Porsche

Porsche cars

Traditionally, Porsche doesn’t release the 911 Speedster variant very often. With the last Speedster debuting at the 2010 Paris Motor Show (and selling out soon thereafter), it didn’t look like the Speedster would be coming back anytime soon. But late last year, rumors of a new 911 Speedster gained ground, specifically on how it would be packaged as a tribute to the classic 550 Spyder that Porsche built from 1953 to 1957. Now, it does look like the 911 Speedster is returning and will be built based on the current generation 911 and like its most recent predecessor, it will be a limited run model that will only be delivered to 550 lucky customers.

Whether Porsche is making the right move releasing a new 911 Speedster so close to the last one has become irrelevant at this point. Technology and innovation are moving at such a brisk pace that waiting decades for the new model to arrive doesn’t make sense anymore.

Add that to the popularity of the last one, and it only makes sense that with a new-generation 911 to build on, the return of the 911 Speedster is rightfully in the cards.

Click past the jump to read more about the 2016 Porsche 911 Speedster.

The fact that Porsche is busy working on a turbocharged, four-cylinder powerplant that will find its way in the Boxter and Cayman is no longer a rumor. The Stuttgart crew confirmed it last month, stating that the company is doing so in order to join the eco-friendly trend the automotive industry has embarked on in the 21st century.

Little is known about the new four-pot at the time of this writing, but word from Porsche CEO Matthias Mueller says that the new unit will pump about 395 horsepower into the aforementioned sports cars . At the same time, the official suggested that the said four-cylinder engine won’t be sourced from the 919 Hybrid race car .

More details are likely to surface later this year, but until then there’s an interesting spy video that we’d like to share with you. At first glance it’s "only" about a facelifted version of the Porsche 911 lapping the Nurburgring , but the trick is to pump up the volume and put your ears to good use.

What you hear might very well be the new four-cylinder engine everyone’s been talking about lately. It appears that Porsche is already testing it, albeit in a 911 . Don’t worry though, the Germans aren’t foolish enough to ruin their flagship sports car and take that brilliant flat-six away from it.

During a recent trip to a Miami-area Porsche dealership, TopSpeed founder Philippe Daix found himself face to face with five 911 GT3s as they patiently await an engine swap. Porsche is reportedly testing a revised version of the GT3’s 3.8-liter, flat-six engine, but until the engine is ready and shipped to dealers, these brand-new cars sit covered in a layer of dust, blocked by other vehicles within the bowels of the dealer’s service department.

Porsche made the unprecedented move in February of notifying owners to stop driving their GT3s and ordered dealers to stop selling them until repairs are made. The announcement came after two seemingly perfect GT3s burst into flames as they meandered down European roads earlier this year.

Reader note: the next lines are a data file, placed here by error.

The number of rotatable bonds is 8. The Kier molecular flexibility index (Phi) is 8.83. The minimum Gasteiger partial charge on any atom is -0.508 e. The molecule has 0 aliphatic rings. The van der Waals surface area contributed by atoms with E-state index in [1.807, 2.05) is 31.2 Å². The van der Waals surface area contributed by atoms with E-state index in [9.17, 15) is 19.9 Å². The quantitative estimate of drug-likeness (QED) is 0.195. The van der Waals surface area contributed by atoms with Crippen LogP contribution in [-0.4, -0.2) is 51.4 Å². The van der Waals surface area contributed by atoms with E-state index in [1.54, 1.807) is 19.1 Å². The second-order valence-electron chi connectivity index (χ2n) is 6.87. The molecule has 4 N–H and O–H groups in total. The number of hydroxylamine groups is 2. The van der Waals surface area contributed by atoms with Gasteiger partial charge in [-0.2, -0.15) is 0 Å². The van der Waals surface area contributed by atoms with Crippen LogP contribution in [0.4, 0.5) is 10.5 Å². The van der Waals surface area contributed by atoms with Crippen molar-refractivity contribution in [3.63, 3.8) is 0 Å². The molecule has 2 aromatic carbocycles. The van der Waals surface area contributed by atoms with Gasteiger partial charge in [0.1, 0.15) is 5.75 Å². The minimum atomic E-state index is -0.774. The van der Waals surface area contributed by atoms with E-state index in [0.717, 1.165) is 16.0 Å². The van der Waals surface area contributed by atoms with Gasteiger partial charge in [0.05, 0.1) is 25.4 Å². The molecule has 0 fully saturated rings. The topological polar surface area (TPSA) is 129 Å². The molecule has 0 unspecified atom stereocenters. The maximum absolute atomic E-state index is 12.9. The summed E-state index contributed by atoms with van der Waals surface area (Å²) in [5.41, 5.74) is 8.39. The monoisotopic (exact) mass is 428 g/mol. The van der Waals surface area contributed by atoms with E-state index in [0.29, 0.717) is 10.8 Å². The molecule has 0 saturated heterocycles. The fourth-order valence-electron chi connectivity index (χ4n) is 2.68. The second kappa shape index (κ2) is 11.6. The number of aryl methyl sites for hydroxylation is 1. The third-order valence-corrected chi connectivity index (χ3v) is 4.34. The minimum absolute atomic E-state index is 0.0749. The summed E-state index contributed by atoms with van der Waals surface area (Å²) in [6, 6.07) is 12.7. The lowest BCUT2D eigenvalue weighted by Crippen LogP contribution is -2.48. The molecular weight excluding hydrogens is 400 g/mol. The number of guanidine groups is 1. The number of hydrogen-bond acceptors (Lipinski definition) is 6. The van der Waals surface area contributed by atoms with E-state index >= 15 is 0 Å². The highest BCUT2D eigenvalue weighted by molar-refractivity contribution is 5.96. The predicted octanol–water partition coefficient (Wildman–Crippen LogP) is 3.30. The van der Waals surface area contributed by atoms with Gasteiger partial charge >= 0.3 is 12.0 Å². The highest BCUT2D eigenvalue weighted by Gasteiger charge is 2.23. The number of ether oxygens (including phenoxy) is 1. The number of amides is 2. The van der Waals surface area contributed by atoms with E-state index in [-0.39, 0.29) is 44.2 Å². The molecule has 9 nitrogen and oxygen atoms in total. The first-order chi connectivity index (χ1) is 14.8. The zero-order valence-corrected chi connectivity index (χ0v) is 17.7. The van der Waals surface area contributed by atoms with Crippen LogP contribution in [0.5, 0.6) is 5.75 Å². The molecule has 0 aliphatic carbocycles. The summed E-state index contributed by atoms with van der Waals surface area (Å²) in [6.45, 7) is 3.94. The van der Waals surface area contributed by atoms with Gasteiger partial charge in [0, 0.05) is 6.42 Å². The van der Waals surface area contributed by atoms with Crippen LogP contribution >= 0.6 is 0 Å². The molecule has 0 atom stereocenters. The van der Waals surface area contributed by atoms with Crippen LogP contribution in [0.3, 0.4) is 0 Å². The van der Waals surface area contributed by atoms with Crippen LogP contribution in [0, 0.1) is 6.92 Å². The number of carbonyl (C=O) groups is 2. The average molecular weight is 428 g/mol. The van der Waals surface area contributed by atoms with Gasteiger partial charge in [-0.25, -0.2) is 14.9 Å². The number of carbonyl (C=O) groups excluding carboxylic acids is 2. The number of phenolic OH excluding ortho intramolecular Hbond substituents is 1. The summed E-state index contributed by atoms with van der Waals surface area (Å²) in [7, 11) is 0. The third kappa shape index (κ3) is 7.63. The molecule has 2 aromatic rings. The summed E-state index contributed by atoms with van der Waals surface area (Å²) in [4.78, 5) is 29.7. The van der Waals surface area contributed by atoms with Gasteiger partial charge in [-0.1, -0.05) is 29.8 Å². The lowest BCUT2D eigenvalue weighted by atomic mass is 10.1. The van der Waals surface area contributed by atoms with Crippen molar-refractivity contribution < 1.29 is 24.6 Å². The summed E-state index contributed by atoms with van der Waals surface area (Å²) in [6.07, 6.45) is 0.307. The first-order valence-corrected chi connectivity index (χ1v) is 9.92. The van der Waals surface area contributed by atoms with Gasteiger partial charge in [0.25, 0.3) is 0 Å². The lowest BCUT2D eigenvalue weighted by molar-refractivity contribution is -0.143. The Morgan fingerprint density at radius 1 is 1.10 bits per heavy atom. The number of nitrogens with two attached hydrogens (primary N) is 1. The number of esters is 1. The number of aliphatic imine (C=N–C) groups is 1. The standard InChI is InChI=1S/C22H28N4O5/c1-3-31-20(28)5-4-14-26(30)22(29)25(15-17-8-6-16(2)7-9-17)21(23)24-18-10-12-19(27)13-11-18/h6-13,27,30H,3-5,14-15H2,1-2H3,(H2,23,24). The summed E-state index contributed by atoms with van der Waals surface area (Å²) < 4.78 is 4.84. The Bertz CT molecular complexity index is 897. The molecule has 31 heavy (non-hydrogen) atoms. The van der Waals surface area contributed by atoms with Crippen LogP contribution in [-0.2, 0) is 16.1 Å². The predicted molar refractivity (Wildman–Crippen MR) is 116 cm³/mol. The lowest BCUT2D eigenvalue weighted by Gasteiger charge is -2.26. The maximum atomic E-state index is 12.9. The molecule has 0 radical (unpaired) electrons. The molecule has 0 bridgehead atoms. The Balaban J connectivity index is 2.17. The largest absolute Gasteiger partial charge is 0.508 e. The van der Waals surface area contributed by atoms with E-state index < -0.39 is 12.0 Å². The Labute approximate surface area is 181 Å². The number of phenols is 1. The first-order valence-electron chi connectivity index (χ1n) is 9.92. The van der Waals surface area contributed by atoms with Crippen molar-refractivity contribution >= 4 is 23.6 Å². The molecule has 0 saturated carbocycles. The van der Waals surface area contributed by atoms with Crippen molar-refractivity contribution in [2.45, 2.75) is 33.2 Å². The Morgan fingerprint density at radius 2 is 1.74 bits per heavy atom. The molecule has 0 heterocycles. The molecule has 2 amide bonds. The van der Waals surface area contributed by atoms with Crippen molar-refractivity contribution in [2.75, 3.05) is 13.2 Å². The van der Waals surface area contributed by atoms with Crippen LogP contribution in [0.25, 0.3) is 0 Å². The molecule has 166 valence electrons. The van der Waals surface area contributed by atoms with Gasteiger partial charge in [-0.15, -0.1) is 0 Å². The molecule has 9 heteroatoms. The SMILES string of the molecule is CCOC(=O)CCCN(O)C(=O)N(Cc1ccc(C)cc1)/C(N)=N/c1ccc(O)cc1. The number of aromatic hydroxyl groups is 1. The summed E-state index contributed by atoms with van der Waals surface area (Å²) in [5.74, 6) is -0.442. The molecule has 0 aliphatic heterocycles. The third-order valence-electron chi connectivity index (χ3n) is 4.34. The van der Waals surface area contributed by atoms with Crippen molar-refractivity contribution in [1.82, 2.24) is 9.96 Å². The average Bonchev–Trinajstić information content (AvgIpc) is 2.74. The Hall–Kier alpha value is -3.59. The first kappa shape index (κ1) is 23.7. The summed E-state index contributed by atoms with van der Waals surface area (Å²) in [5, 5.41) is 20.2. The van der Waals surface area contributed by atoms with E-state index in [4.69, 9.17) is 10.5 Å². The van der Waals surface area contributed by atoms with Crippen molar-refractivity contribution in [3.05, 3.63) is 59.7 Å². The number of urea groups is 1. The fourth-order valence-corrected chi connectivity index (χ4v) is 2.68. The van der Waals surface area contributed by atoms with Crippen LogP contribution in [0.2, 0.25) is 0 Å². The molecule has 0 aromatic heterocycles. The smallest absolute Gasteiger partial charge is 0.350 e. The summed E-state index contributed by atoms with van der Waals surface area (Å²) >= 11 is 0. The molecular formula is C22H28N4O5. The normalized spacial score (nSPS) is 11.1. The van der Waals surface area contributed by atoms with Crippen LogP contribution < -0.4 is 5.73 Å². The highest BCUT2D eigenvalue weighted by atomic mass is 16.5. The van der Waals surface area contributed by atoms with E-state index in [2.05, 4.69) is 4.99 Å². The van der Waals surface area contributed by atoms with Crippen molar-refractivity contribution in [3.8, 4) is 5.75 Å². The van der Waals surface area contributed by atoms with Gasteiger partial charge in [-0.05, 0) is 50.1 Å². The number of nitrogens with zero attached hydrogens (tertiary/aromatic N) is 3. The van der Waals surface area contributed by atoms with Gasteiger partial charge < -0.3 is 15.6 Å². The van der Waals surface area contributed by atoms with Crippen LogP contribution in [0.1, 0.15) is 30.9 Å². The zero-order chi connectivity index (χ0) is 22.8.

The German automaker’s investigation into the fires revealed two piston rod screws became loose, causing all sorts of mayhem and catastrophe within the engine block. Thankfully, no accidents or injuries resulted from the fires, but the incidents were enough for Porsche to recall all 785 of the 2014 911 GT3 s produces. Until the cars are fixed, current GT3 owners have replacement Porsche vehicles.

Click past the jump to read more about the 2014 Porsche 911 GT3.

With up to 560 horsepower pushing it from the back, the 2014 Porsche 911 Turbo is the kind of sports car you’re just dying to take for a spin around the Nurburgring. Opt for the Convertible , and you’re off to a great summer to say the least.

Although the latter is available in about 14 exterior colors, including the special GT Silver Metallic and Lime Gold Metallic hues that will relieve buyers of $3,140, we know for a fact that some customers are a bit more pretentious and need more than that. They need exclusivity, they’re after a 911 that’s like no other.

Our best advice to them is that they take it to Porsche Exclusive, Stuttgart’s in-house customizing team (similar to Rolls-Royce ’s Bespoke and BMW ’s Individual brands). Responsible for creating the stunning Lime Gold 911 Turbo a couple of months ago, Porsche Exclusive just rolled out another unique sports car , this time adding some bells and whistles to the Turbo Convertible.

As with most Porsche Exclusive models, no power-enhancing updates were operated under the hood, where the 3.8-liter, twin-turbo flat-six is just as it left the factory. No need to be disappointed though, this convertible has what it needs to stand out in a 911 crowd.

Click past the jump to read more about Porsche 911 Turbo Cabriolet by Porsche Exclusive.

You’re not seeing double – This is the second camo-covered 2015 Porsche 911 we’ve brought you today, though this one is the 911 Carrera S Cabriolet, instead of the 2016 911 Turbo . What this 911 does have is a reworked, more aggressive front fascia with more angular air inlets under the headlights. The turn signals appear to have the same design as the upcoming 911 Turbo S we caught testing, yet still similar to the current 911. And though it’s hard to tell from these new pictures, the previous set of spy shots show three bars lying horizontally across the inlets. Also very apparent on this test mule is the radar-based cruise control mounted in the center grille.

Out back, things look very similar to the 2015 911 Cabriolet we caught testing in January. Quad exhaust pipes protrude from the lower fascia, while what appears to be camouflage covers up the rear air extractors just aft of the rear wheels. The taillights are covered in the same transparent covering with the oval shapes to throw off any signs of reworked shapes underneath. Lastly, the engine bay louvers are hidden behind the same black metal mesh, protecting their appearance for a latter date.

Unlike in January, this test mule has its top down. The ragtop material is hidden nicely within the rear deck lid. Giving away its Carrera S status are the grey, 10-spoke, aluminum-faced wheels and round exhaust tips — providing Porsche keeps the same combinations currently found on the 2014 911.

It’s doubtful Porsche will change too much with the 911 Carrera S’ 3.8-liter powertrain. Naturally aspirated and making 400 horsepower and 440 pound-feet of torque, the current 911 Carrera S scoots to 62 mph in just 4.3 seconds. The possibility always exists for Porsche to increase the 3.8-liter’s outputs, however.